##### Geometry For Dummies In two-dimensional locus problems, all the points in the locus solution lie in a plane. This is usually, but not always, the same plane as the given geometric object.

You can use the following four-step solution method to solve a 2-D problem.

Start with a problem: What's the locus of all points 3 units from a given circle whose radius is 10 units?

1. Identify a pattern. This is likely a problem in which you can immediately picture a pattern without going through the one-point-at-a-time routine. When you read that you want all points that are 3 units from a circle, you can see that a bigger circle will do the trick. Points 3 units away from the original circle that form another circle.

This figure shows the given circle of radius 10 and the circle of radius 13 that you'd draw for your solution.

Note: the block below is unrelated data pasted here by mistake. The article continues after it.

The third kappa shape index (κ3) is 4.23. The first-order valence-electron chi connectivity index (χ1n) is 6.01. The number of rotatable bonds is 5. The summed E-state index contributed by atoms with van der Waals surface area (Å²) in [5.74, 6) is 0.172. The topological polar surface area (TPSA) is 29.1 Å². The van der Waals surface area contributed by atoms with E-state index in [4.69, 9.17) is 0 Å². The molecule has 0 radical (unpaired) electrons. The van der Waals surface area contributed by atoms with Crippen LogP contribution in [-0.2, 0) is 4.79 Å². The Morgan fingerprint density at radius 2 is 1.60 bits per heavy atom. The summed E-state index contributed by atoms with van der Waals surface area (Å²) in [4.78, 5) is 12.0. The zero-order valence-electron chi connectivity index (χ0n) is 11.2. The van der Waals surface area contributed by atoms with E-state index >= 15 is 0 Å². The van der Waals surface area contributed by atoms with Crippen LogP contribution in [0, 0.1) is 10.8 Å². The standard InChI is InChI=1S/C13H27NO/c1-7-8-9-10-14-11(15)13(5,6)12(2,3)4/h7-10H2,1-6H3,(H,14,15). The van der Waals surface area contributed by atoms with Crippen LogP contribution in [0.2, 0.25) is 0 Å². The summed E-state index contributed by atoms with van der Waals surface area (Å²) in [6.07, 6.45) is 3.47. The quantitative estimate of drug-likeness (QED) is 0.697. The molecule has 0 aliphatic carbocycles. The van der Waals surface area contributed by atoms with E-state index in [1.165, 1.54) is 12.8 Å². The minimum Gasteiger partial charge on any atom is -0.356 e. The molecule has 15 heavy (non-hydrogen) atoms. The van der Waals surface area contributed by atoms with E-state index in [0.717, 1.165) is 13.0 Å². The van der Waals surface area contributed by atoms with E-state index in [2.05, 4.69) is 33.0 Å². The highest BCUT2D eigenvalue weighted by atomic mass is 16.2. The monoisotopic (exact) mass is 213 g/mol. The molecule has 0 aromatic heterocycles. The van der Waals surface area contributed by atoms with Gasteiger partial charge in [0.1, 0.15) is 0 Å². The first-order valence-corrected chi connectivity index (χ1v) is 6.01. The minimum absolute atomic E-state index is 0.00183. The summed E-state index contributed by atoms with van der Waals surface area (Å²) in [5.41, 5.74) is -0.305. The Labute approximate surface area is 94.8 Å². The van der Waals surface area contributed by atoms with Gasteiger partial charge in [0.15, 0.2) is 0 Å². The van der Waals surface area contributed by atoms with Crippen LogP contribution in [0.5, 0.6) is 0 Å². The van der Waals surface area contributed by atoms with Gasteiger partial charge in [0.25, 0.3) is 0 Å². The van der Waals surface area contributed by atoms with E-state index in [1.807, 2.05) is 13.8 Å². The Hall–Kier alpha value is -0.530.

2. Look outside the pattern for points to add. Do you see what Step 1 leaves out? Right—it's a smaller circle with a radius of 7 inside the original circle. Points 3 units away from the original circle that form a smaller circle.

"Missing" this second circle may seem a bit contrived, and granted, many people immediately see that the solution should include both circles. However, people often do focus on one particular pattern (the biggest circle in this problem) to the exclusion of everything else. Their minds sort of get in a rut, and they have trouble seeing anything other than the first pattern or idea that they latch onto. And that's why it's so important to explicitly go through this second step of the four-step method.

3. Look inside the pattern for points to exclude. All points of the 7-unit-radius and 13-unit-radius circles satisfy the given condition, so no points need to be excluded.
4. Draw the locus and describe it in words. The final figure shows the locus, and the caption gives its description. The locus of points 3 units from the given circle is two circles concentric with the original circle with radii of 7 and 13 units.

Like a walk in the park, right?